The analysis involved a total of 34,703 predominantly white (99.3%) women with a median age of 61 years. There were 525 incident hip fractures, and a total of 6,502 hip and nonhip fractures. The mean length of follow-up was 9.5 person-years. Slightly over one third of the participants (35%) used supplements containing vitamin A at baseline (n = 12,293). Supplement users were slightly younger, less obese, physically more active, more educated, and less likely to have diabetes compared with nonusers (). They were also more likely to use thyrotropic, sedative, and steroid medications, and estrogen replacement therapy. The energy-adjusted mean intakes of protein, calcium, and vitamin D were higher, whereas the mean caffeine intake was lower among supplement users compared with nonusers. The mean total vitamin A intake was 6,920 IU higher among supplement users compared with nonusers. There were generally similar differences among the subjects grouped by quintiles of total vitamin A intake (extreme quintile results shown in ).
Age-adjusted characteristics of vitamin A supplement users and nonusers, and between the 1st and 5th quintiles of total vitamin A intake, Iowa Women's Health Study, 1986
In the age-adjusted model, vitamin A supplement users had a 17% higher risk of hip fracture compared with nonusers (95% CI, −2% to +39%) (results not shown). The relative risk was similar after adjusting for age, BMI, WHR, diabetes mellitus, physical activity, steroid medication, and estrogen replacement therapy (RR = 1.18, 95% CI, 0.99 to 1.41). Vitamin A supplement use was not associated with risk of all fractures (RR = 1.00, 95% CI, 0.95 to 1.05, after adjusting for age, BMI, education, diabetes mellitus, cirrhosis, and use of sedative, thyrotropic, seizure, and steroid medications). When analyzed according to quantity of vitamin A obtained from supplements, risk of hip fracture was slightly greater than 1.0 for each level of vitamin A from supplement use compared with nonusers (). However, these relative risks were not statistically significant, and a dose-response relationship was not observed. Similarly null results were seen with increasing amounts of retinol intake from supplements for hip fracture and for all fractures ().
Relative risks of hip and all fractures according to supplemental vitamin A and retinol intake versus supplement nonusers, Iowa Women's Health Study, 1986–1997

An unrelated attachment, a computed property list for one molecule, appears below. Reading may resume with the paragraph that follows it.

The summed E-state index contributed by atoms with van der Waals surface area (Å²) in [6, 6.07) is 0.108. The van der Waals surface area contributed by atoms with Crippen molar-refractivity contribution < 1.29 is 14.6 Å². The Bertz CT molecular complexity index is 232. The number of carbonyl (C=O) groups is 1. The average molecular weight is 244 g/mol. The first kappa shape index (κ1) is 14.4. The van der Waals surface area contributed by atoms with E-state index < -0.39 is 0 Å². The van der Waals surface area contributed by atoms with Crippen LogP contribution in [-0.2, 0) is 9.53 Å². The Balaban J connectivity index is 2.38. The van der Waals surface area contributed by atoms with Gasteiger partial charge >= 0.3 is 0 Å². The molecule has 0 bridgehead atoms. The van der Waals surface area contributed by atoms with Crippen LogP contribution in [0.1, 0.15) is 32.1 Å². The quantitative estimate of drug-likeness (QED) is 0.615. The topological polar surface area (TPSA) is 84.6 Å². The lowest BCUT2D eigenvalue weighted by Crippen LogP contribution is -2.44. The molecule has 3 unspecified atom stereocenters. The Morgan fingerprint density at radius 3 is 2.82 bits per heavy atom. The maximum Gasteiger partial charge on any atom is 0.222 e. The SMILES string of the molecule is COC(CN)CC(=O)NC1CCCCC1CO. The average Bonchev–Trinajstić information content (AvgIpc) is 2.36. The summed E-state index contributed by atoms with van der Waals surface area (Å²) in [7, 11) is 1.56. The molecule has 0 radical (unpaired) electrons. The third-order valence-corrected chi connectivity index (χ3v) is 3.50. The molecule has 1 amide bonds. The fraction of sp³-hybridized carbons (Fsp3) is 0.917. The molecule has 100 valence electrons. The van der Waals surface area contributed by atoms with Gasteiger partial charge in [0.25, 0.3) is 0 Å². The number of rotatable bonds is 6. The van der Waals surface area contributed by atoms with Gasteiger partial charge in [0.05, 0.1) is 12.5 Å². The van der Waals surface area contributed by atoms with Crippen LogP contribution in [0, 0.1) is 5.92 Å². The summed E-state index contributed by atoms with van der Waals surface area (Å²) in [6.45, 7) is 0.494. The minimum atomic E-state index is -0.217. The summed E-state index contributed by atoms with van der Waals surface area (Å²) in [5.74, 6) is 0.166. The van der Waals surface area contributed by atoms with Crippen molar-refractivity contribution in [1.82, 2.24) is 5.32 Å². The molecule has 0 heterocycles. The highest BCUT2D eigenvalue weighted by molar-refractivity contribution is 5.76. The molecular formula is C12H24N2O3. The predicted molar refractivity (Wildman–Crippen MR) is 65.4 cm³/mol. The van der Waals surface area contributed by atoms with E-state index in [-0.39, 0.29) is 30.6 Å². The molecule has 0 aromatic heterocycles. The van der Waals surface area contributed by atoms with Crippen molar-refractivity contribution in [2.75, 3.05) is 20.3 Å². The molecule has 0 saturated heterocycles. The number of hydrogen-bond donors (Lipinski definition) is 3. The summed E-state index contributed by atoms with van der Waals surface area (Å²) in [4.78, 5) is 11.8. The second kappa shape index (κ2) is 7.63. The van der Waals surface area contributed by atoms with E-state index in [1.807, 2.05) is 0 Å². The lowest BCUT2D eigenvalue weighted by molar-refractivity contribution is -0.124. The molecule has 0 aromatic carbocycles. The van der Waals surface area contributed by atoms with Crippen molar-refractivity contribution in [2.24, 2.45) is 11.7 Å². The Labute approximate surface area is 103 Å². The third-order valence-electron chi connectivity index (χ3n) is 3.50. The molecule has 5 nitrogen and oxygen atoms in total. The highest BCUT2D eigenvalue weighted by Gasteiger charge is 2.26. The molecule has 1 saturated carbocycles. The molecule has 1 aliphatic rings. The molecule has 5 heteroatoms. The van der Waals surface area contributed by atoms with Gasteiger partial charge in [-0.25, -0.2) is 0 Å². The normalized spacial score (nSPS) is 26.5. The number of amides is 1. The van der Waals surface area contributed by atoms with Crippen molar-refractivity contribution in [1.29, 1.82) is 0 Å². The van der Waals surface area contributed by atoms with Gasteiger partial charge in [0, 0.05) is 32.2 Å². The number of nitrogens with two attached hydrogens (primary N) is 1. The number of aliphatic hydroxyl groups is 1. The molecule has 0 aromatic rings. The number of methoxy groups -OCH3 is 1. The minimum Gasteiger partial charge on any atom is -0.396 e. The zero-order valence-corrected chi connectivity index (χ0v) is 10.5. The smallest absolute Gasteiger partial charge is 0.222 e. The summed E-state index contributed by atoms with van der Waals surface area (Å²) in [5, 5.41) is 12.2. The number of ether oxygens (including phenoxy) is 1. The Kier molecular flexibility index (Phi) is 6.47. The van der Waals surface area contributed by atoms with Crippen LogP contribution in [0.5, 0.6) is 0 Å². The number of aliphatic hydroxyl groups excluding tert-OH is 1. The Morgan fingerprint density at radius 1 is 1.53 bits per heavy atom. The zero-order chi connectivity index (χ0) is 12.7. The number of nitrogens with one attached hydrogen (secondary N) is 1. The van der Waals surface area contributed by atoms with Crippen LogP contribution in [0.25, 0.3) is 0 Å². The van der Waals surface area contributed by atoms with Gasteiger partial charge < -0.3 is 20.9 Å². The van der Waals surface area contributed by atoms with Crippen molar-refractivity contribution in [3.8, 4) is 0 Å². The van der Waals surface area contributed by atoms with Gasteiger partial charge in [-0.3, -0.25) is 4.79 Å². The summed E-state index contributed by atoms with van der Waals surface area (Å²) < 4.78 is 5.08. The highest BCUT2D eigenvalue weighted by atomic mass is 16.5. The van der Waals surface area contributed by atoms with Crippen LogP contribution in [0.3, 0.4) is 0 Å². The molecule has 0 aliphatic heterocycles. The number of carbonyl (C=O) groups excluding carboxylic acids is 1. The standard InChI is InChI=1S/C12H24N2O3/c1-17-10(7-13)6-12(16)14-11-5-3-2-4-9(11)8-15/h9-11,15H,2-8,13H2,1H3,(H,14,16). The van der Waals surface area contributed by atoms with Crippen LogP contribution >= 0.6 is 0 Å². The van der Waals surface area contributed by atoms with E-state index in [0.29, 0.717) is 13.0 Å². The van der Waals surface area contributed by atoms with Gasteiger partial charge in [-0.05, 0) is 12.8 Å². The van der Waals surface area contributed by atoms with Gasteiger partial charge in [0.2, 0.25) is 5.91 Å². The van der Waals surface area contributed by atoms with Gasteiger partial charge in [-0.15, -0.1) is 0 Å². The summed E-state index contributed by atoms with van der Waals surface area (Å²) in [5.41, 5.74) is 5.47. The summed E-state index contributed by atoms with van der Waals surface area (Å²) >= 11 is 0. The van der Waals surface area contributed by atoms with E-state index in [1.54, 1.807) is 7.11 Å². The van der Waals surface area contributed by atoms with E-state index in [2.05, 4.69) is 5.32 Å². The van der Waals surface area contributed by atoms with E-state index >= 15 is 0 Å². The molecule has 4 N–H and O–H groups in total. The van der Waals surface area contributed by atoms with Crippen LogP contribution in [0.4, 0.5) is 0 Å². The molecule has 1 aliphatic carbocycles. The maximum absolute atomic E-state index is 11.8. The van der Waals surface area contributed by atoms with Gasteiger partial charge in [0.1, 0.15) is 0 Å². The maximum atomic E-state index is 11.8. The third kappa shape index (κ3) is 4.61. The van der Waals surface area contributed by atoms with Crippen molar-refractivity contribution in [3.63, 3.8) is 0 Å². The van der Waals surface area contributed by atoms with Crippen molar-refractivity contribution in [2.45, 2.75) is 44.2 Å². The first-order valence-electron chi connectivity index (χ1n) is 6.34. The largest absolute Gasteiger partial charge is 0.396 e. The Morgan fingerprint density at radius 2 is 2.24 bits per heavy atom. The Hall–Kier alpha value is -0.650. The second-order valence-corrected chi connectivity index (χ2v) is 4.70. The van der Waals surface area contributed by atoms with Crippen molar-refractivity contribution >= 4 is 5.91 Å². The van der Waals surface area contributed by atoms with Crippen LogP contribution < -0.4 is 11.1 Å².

shows the relative risk of hip and all fractures by quintiles of total vitamin A and retinol intake, with the covariates adjusted for, indicated in footnotes. Other dietary factors such as calcium or vitamin D were not found to be independent risk factors for fracture in the models and were not included. There were no significant dose-response relationships across quintiles of total vitamin A or retinol intake and hip fracture risk. There also was no association between total vitamin A or retinol intake and risk of any fracture. Two supplemental analyses were run (not shown). First, we confirmed that very high levels were not especially risky, as the RR of hip fracture for the highest decile of vitamin A intake compared with the lowest decile was 1.15 (95% CI, 0.76 to 1.76). When cut points ( < 1,250 μg/day [ < 6,250 IU/day], 1,250–1,699 μg/day [6,250–8,499 IU/ day], 1,700–2,249 μg/day [8,500–11,249 IU/day], 2,250–2,999 μg/day [11,250–14,999 IU/day], and ≥3,000 μg/day [≥15,000 IU/day]) from the Nurses' Health Study were used , there still was no association.
Relative risks of hip and all fractures by quintiles of total vitamin A and retinol intake, Iowa Women's Health Study, 1986–1997
Among nonusers of supplements, there also was no association of increasing quintiles of vitamin A or retinol intake from food with the risk of hip fracture (). In fact, women in the highest quintile of retinol intake had 26% fewer hip fractures than those in the first quintile (95% CI, −50% to +8%). Among supplement nonusers, increasing quintiles of food-derived vitamin A were inversely associated with all fracture types (p value for test of trend = 0.01). A similar trend was not observed for increasing quintiles of food-derived retinol, and there was no evidence of an increased risk of any fracture beyond the first quintile of retinol intake. Among supplement users, no effect of food-derived vitamin A or retinol on hip or all fractures was seen as well (results not shown).
Relative risks of hip and all fractures by quintiles of vitamin A and retinol intake from food-only among supplement nonusers, Iowa Women's Health Study, 1986–1997